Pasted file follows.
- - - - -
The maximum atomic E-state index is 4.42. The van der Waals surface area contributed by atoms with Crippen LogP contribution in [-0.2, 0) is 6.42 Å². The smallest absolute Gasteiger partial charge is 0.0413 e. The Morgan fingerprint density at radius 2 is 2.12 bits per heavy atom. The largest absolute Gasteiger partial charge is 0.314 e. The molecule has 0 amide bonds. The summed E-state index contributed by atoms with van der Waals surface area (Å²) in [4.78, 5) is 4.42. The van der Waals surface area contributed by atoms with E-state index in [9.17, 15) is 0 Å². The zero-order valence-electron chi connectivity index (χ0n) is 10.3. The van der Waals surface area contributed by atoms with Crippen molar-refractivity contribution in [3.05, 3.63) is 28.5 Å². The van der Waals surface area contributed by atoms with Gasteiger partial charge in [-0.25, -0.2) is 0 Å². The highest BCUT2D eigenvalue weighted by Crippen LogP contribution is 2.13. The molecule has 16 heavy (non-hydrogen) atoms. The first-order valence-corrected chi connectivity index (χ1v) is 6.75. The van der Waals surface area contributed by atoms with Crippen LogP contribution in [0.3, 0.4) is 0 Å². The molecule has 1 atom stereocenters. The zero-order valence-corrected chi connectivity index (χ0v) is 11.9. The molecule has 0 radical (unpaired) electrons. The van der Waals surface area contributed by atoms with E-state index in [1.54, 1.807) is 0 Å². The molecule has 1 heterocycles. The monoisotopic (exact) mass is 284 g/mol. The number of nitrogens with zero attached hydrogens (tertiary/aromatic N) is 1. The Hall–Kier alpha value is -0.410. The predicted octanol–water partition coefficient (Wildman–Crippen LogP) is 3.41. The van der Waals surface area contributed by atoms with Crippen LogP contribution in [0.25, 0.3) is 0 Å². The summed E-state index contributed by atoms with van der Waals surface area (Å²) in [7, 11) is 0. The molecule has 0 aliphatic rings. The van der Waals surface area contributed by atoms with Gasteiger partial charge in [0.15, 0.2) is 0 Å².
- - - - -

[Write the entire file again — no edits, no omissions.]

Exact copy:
The maximum atomic E-state index is 4.42. The van der Waals surface area contributed by atoms with Crippen LogP contribution in [-0.2, 0) is 6.42 Å². The smallest absolute Gasteiger partial charge is 0.0413 e. The Morgan fingerprint density at radius 2 is 2.12 bits per heavy atom. The largest absolute Gasteiger partial charge is 0.314 e. The molecule has 0 amide bonds. The summed E-state index contributed by atoms with van der Waals surface area (Å²) in [4.78, 5) is 4.42. The van der Waals surface area contributed by atoms with E-state index in [9.17, 15) is 0 Å². The zero-order valence-electron chi connectivity index (χ0n) is 10.3. The van der Waals surface area contributed by atoms with Crippen molar-refractivity contribution in [3.05, 3.63) is 28.5 Å². The van der Waals surface area contributed by atoms with Gasteiger partial charge in [-0.25, -0.2) is 0 Å². The highest BCUT2D eigenvalue weighted by Crippen LogP contribution is 2.13. The molecule has 16 heavy (non-hydrogen) atoms. The first-order valence-corrected chi connectivity index (χ1v) is 6.75. The van der Waals surface area contributed by atoms with Crippen LogP contribution in [0.3, 0.4) is 0 Å². The molecule has 1 atom stereocenters. The zero-order valence-corrected chi connectivity index (χ0v) is 11.9. The molecule has 0 radical (unpaired) electrons. The van der Waals surface area contributed by atoms with E-state index in [1.54, 1.807) is 0 Å². The molecule has 1 heterocycles. The monoisotopic (exact) mass is 284 g/mol. The number of nitrogens with zero attached hydrogens (tertiary/aromatic N) is 1. The Hall–Kier alpha value is -0.410. The predicted octanol–water partition coefficient (Wildman–Crippen LogP) is 3.41. The van der Waals surface area contributed by atoms with Crippen LogP contribution in [0.25, 0.3) is 0 Å². The summed E-state index contributed by atoms with van der Waals surface area (Å²) in [7, 11) is 0. The molecule has 0 aliphatic rings. The van der Waals surface area contributed by atoms with Gasteiger partial charge in [0.15, 0.2) is 0 Å².